What Is a Winger Position in Soccer? The Ultimate Guide

Michael Claunch

Understanding different positions in soccer is a precondition for appreciating the finer points of tactics in this sport, including formations and attack patterns. While no two players are exactly alike, those that play the same position have similar responsibilities, which is why they are selected and trained with a certain profile in mind. The winger position is a good example – players in this role have a very specific job to do, and their contributions to the team are measured in different terms than for a striker or a defensive back. The role of a winger is largely defined by the side of the field he occupies for most of the game and his ability to leverage speed into swift and flexible attacks on the goal.

Here is everything you need to know about the soccer winger position and the primary talents and skills necessary for good performance on the wing. We’ll also mention some of the players whose style of play contributed to the current prototype for the position.

What is the winger position in soccer?

Attacking midfielders who are tasked with patrolling the areas along either sideline are commonly described as wingers, as in ‘those who attack from the wing’. Since there are two such areas on the field, wingers can be divided according to the side on which they predominantly play. That’s why we can talk about the left-wing position and right-wing position, and players are typically locked into one of those based on their dexterity. Left-footed players are usually assigned the job of the winger on the left side, while right-footed individuals tend to perform better on the right side.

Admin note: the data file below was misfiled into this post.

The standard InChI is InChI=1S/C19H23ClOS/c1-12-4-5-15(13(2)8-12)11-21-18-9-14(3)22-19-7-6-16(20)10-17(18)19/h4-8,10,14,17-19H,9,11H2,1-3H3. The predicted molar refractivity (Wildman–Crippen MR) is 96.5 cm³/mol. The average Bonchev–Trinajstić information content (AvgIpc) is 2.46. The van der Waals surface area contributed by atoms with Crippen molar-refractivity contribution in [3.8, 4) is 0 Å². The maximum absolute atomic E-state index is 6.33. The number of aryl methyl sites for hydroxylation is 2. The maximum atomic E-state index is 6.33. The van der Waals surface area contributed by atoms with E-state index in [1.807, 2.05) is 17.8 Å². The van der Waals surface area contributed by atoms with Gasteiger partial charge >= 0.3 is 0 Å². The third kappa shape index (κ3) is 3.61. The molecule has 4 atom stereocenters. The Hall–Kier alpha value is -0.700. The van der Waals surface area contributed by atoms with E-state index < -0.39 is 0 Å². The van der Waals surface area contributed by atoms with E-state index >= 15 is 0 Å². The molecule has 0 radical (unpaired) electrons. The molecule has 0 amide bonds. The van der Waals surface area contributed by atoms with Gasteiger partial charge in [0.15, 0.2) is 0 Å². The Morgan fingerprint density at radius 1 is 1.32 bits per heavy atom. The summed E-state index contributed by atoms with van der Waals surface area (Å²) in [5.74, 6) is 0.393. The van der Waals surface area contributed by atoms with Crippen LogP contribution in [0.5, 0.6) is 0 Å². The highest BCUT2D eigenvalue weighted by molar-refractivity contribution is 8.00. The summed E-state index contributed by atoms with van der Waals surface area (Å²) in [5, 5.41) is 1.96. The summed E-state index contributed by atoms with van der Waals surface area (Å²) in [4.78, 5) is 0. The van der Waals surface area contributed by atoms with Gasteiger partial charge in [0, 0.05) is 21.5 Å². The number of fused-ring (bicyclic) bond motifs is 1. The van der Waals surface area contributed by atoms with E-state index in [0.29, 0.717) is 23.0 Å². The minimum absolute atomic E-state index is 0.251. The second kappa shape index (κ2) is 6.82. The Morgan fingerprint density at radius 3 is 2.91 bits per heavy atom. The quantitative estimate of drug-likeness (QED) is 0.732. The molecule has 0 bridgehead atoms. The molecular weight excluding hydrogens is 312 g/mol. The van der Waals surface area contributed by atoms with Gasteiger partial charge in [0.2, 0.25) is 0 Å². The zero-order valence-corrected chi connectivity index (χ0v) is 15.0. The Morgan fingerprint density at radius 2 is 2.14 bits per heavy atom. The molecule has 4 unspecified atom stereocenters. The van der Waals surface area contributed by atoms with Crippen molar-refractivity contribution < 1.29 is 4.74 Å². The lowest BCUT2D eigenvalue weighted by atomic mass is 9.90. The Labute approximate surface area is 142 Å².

Of course, dexterity is not the only relevant skill, as all wingers are expected to be very fast, have a great sense of timing, possess solid dribbling skills, and pass the ball well from a side. They are among the players who run the most during the game, so they also need to have good stamina so they can remain fresh and preserve some burst until the end. Most players spend their entire careers as wingers, although in certain cases it’s possible to play the position on a part-time basis. It’s common for players who are primarily seen as forwards or central attacking midfielders to play as wingers in certain personnel combinations or strategic matchups.

What does a winger do in soccer?

As midfielders operating in a specific region of the field, wingers have numerous responsibilities both on defense and when their team has the ball. Their primary duty is to advance the ball along their designated sideline and create chances for themselves or their teammates. Wingers are usually among the fastest players on a team, as outrunning the opposition while carrying the ball is their trademark skill. Wingers also need to be capable of launching long crosses that precisely target the centrally positioned forward, who can attempt headers or volleys without trying to possess the ball. Passes from the wing and typically made at full speed and from a difficult angle, requiring soccer wingers to have perfect body coordination and considerable ball control ability.